Values, per se, rooted in unchanging human nature or life principles are not subject to change. It takes an indomitable spirit to live by life values consistently, tenaciously, and integrally against all odds. Such is a feature of a values-driven life, a way to a happy life.
In this time of uncertainty, there is a hidden blessing of opportunities for people to develop resiliency, work on shared values and collaborate in solidarity with greater vigor to achieve a better world. Where people took time to reflect on the essential values in life, in their lifetime or spurred by this extraordinary time of the pandemic, we find edifying acts of heroism and generosity, new socially relevant ventures, and highly creative technological developments in the service of humanity. While there may be quarters with opposing forces and conflicts in values, for a mix of reasons, which continue to slow down our collective pace for realizing authentic societal development, our true hope is in continuously probing the intrinsic nature of the life values that connect us all as human beings. Such anchor, when embraced and lived out on a personal level and as a community, inspired by values-driven leadership and governance, is empowering for resolving deep-rooted problems and innovating a future that projects an all-inclusive and human-centered world development and progress.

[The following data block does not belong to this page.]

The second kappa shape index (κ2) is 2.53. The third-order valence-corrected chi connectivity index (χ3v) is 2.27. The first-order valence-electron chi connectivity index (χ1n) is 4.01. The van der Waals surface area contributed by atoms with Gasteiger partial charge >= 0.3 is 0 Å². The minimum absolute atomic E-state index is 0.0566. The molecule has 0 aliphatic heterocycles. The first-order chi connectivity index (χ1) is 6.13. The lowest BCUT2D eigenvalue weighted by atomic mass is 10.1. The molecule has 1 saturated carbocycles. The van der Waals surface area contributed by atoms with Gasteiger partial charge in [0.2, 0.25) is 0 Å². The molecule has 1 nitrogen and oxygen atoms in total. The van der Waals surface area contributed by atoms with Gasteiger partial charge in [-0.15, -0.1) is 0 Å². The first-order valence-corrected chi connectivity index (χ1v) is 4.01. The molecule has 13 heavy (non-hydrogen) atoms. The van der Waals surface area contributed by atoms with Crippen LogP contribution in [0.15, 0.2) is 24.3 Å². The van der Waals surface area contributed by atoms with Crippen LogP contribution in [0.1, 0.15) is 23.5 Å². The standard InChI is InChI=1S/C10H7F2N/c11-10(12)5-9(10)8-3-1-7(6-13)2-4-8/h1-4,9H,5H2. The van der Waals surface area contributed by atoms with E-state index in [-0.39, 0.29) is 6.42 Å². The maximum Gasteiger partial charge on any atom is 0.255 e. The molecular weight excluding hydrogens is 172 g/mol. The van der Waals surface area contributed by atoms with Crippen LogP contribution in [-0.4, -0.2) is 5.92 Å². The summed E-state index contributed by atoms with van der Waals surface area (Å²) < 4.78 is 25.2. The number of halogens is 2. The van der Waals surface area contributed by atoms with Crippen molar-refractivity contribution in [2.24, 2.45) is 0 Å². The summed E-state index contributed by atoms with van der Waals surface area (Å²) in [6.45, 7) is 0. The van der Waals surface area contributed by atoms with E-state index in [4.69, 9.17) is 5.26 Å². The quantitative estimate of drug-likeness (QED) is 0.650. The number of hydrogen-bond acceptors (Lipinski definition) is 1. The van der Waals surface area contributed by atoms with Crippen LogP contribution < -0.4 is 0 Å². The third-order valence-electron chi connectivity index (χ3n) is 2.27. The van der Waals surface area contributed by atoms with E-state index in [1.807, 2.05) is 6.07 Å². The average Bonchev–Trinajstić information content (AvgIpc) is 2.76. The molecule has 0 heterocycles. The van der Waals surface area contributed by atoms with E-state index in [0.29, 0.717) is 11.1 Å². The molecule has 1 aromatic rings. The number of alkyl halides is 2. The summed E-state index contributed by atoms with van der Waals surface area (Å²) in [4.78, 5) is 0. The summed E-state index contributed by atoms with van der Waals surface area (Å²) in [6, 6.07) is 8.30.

About The Author
Patricia Berba is an Organization Development Consultant specializing in Integrity Development through the design and facilitation of Leadership and Team Development programs. With a holistic view on Human Capital Development, Patricia advocates a family-friendly and performance excellence culture through Systems-Thinking-designed interventions and implementing Strategic Human Resource Management practices anchored on work ethics and Total Quality Management principles.